explain why these guys do it in any satisfactory sense, except that they all believe in free
markets. That’s Naomi’s line, in fact. You can see that all over that.
They believe in free markets so they were willing to – I don’t know – prostitute their
science or something because they believed in free markets. That’s one of the things
I want to think hard about today, whether that’s even believable. I don’t think that’s
exactly right. There’s data on this too. Possibly many of you are not close readers
of the American Journal of Sociology. Strangely enough, I am. There’s a very recent article
by Gordon Gauchat that demonstrates, I think, in a wonderful way with a huge data set, that
much of the science scepticism is really located on the political right.
People have said this, blah blah blah, right? But he demonstrates that actually the attitudes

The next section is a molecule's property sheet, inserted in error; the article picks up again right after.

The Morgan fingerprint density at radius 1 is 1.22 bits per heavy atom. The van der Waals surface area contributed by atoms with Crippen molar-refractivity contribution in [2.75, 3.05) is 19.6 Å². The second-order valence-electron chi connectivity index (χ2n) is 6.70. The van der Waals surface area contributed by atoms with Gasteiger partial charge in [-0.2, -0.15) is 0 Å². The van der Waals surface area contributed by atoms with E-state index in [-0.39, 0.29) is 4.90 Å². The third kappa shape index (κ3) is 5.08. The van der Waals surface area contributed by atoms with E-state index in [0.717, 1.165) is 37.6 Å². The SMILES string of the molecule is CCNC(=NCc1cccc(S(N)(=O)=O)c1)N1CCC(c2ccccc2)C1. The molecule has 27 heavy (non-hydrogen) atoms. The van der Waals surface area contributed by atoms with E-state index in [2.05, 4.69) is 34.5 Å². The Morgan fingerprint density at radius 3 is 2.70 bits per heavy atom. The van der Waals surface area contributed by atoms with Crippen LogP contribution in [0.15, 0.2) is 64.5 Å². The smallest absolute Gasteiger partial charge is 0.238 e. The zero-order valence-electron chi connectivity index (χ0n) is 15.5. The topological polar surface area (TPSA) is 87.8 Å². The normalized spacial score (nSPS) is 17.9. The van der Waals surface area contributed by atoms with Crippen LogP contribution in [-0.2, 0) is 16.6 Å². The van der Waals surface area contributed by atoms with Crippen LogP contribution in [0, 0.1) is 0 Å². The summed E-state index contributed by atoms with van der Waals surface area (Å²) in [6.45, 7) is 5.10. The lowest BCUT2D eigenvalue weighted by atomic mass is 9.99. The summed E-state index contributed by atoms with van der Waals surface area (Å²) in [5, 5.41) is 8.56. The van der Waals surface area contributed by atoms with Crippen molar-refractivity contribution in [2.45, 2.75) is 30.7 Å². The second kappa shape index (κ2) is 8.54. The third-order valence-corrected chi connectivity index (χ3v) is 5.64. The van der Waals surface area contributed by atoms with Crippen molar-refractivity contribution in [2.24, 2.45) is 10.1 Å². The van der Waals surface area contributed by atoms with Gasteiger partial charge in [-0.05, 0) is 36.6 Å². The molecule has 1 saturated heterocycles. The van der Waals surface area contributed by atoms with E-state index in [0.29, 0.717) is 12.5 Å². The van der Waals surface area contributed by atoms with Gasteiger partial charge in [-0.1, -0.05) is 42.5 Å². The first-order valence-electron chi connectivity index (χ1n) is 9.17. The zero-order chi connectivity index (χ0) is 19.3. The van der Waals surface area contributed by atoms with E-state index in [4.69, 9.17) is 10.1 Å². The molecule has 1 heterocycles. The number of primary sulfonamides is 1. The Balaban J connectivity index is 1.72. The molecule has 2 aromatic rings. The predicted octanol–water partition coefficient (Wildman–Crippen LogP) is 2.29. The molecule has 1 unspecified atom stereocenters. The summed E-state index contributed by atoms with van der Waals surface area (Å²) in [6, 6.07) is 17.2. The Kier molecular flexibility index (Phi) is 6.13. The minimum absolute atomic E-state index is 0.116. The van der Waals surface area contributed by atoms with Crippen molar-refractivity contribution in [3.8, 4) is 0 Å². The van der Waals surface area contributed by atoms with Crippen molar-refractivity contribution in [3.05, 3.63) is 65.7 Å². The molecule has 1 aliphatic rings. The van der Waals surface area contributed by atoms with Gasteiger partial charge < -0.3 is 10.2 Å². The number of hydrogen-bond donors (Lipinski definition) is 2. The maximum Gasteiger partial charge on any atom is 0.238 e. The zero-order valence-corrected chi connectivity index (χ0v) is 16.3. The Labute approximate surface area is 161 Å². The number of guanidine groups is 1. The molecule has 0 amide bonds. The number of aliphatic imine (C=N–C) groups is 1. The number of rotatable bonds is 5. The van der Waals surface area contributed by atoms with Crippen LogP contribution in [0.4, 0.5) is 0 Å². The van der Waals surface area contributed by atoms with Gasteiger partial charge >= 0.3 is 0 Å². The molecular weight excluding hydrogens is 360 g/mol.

towards science have been pretty flat on the left or – I hate to call it liberal because
I’m going to talk about neoliberalism in a minute – but that side of things has not changed
all that much. It’s nice, it’s a panel over time. But there’s been a huge, huge decline
which is what we’re curious about and it’s on the right. So that’s useful too.
Finally, we have the phenomenon that I’ve even noticed in the – of course, I managed
to come here right when the carbon tax kicked in so there’s something about that that may
have made this more salient. But you’re getting a real increase of denialism here too, it
looks like to me, like this Ian Plimer book on giving a way to kids and schools to talk
back to their students. Yeah, do you know? Boy, wow. So you’ve got it too.
What I’m interested in is how the left can and should come to understand this and then
what it might do about it. So weirdly enough, that’s one of the main themes of my talk.
The person I’m going to pick on here is Naomi Klein. I’m doing this because I like Naomi
Klein. Naomi’s wonderful, that’s not a problem. It’s just that she falls into what I consider
to be a really serious trap, faced with all that stuff that I’ve just told you.
Just so you know that I’m not making it up – but you know that – I want to read a quote
from her. I should give you the context. She went to a meeting of the Heartland Institute
which is one of the main think tanks in America that promulgates the denialism because she